The USDA reports that the average American consumes a STAGGERING 2.5 pounds (over a kilo) of sugar a week: about 22 to 30 teaspoons of sugar daily!
That’s a LOT of sugar, especially when you consider that the dietary effects of too much sugar has been linked to:
But what about eczema?
Research, other effects of sugar:
Studies have shown that consuming anywhere from 75 to 100 grams of simple sugar (about 20 teaspoons of sugar), can suppress the body’s immune responses for up to 5 hours. Too much of these sugars have been shown to create up to a 50% drop in the ability of white blood cells to kill bacteria and viruses in the body, leading to a weakened immune system.
This may negatively affect your body’s ability to fight bacteria and viruses, including eczema…..
Let’s see more.
How sugar impacts your skin and eczema
There’s a lot to learn about sugar and eczema, but let’s start with the basics: sugar tends to have a negative impact on the skin because it causes high amounts of inflammation in the body.
When you eat sugar, sugary foods, or a high-glycemic food (a food that rapidly converts to sugar — more on that later), your body breaks down these carbohydrates into glucose, which raises your insulin levels.
These simple carbohydrates (like refined sugar, shakes, soda, candy, etc.), cause your insulin levels to spike, creating a burst of inflammation throughout your body.
This inflammation then produces enzymes that break down collagen and elastin — two of the major components to build healthy skin.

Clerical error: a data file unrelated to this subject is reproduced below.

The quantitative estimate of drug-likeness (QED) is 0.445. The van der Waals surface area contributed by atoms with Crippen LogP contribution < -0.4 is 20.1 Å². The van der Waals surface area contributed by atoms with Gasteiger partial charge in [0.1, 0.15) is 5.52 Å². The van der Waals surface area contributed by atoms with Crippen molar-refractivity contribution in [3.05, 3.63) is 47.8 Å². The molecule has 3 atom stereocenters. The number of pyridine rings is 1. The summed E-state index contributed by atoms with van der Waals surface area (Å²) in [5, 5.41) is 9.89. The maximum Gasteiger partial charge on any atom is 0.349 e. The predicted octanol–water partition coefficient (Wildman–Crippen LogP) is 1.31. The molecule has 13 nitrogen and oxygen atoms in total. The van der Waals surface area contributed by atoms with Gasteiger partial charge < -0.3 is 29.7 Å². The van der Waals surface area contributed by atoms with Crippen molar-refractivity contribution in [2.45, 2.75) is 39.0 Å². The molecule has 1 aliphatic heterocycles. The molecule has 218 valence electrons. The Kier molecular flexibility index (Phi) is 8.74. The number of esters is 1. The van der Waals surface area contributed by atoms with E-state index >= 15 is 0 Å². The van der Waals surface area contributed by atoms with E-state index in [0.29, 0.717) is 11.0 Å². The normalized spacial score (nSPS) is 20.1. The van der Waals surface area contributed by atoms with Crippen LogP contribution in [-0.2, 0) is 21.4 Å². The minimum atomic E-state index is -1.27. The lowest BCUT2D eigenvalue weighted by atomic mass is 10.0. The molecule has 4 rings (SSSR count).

This process is called glycation, and can result in sagging skin, wrinkles, and can result in current eczema wounds not improving or taking longer to heal.
Let’s look at that in detail…
What is glycation?
Glycation occurs when the body does not properly metabolise glucose (often due to a high sugar diet).
When not properly metabolized, glucose (sugar) binds to protein molecules, forming abnormal chemical bridges called advanced glycation end products (AGEs).
Your body then starts to produce antibodies against the AGEs that cause inflammation.
These AGEs accumalate in the tissues, causing skin to become rigid, wrinkly, less elastic, and have reduced regenerative ability. Glycation leads to cracking, weak skin that takes longer to heal, and future damage such as thinning and dryness (eczema).
This becomes a problem when you have sensitive skin or eczema, as it can affect your skin’s ability to self-repair. You can also experience skin laxity, cracking, thinning, and redness.
How sugar induces glycation
The more sugar you eat, the more AGEs are introduced in the skin. Glycation, as a result of too much sugar intake, irritates and exacerbates skin conditions like eczema, acne, psoriasis, and rosacea.
Not many people know about these effects of glycation, but it’s actually one of the major factors for skin damaging.
Glycation and increased AGEs in the body, is a huge issue when it comes to skin conditions such as eczema, as it damages our already sensitive skin functions!
This is why some people can experience itching, redness, eczema or skin breakouts from eating high sugar foods such as candy, sweets, sugary drinks like soda, and so on.
If you have eczema or other skin conditions, a high sugar diet (that creates inflammation and glycation), is going to make your condition worse.
How to eat less sugar and sugary foods to improve your eczema
The glycation process is accelerated in all body tissues when sugar is elevated, and the immune system is also weakened with too much sugar intake. Both of these factors effect the healing process of eczema.
Now that you understand the effects of sugar in the skin and body, let’s look at some ways to eat less sugar!
Stay under the sugar limits